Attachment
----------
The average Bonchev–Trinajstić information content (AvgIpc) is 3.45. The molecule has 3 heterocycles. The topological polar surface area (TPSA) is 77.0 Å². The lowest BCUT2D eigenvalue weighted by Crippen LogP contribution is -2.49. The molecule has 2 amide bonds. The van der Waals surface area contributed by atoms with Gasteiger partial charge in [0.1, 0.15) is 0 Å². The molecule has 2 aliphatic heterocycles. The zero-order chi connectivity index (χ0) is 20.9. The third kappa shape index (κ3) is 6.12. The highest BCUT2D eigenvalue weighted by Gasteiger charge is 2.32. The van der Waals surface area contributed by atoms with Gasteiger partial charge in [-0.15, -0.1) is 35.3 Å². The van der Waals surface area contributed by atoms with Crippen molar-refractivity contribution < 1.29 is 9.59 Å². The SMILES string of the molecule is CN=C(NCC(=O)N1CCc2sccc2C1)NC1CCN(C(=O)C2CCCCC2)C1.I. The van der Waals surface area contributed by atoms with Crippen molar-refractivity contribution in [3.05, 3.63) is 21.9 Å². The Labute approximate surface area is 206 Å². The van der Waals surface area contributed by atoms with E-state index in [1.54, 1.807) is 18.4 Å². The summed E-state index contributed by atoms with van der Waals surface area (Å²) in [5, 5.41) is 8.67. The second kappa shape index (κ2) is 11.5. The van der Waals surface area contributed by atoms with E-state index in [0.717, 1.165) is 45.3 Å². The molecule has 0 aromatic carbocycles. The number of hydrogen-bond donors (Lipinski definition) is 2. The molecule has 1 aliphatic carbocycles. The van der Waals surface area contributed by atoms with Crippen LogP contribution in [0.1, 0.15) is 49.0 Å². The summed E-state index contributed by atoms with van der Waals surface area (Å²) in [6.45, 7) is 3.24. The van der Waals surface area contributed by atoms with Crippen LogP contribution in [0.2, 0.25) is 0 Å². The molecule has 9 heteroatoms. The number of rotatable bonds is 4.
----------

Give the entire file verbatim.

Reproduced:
The average Bonchev–Trinajstić information content (AvgIpc) is 3.45. The molecule has 3 heterocycles. The topological polar surface area (TPSA) is 77.0 Å². The lowest BCUT2D eigenvalue weighted by Crippen LogP contribution is -2.49. The molecule has 2 amide bonds. The van der Waals surface area contributed by atoms with Gasteiger partial charge in [0.1, 0.15) is 0 Å². The molecule has 2 aliphatic heterocycles. The zero-order chi connectivity index (χ0) is 20.9. The third kappa shape index (κ3) is 6.12. The highest BCUT2D eigenvalue weighted by Gasteiger charge is 2.32. The van der Waals surface area contributed by atoms with Gasteiger partial charge in [-0.15, -0.1) is 35.3 Å². The van der Waals surface area contributed by atoms with Crippen molar-refractivity contribution < 1.29 is 9.59 Å². The SMILES string of the molecule is CN=C(NCC(=O)N1CCc2sccc2C1)NC1CCN(C(=O)C2CCCCC2)C1.I. The van der Waals surface area contributed by atoms with Crippen molar-refractivity contribution in [3.05, 3.63) is 21.9 Å². The Labute approximate surface area is 206 Å². The van der Waals surface area contributed by atoms with E-state index in [1.54, 1.807) is 18.4 Å². The summed E-state index contributed by atoms with van der Waals surface area (Å²) in [5, 5.41) is 8.67. The second kappa shape index (κ2) is 11.5. The van der Waals surface area contributed by atoms with E-state index in [0.717, 1.165) is 45.3 Å². The molecule has 0 aromatic carbocycles. The number of hydrogen-bond donors (Lipinski definition) is 2. The molecule has 1 aliphatic carbocycles. The van der Waals surface area contributed by atoms with Crippen LogP contribution in [0.1, 0.15) is 49.0 Å². The summed E-state index contributed by atoms with van der Waals surface area (Å²) in [6.45, 7) is 3.24. The van der Waals surface area contributed by atoms with Crippen LogP contribution in [0.2, 0.25) is 0 Å². The molecule has 9 heteroatoms. The number of rotatable bonds is 4.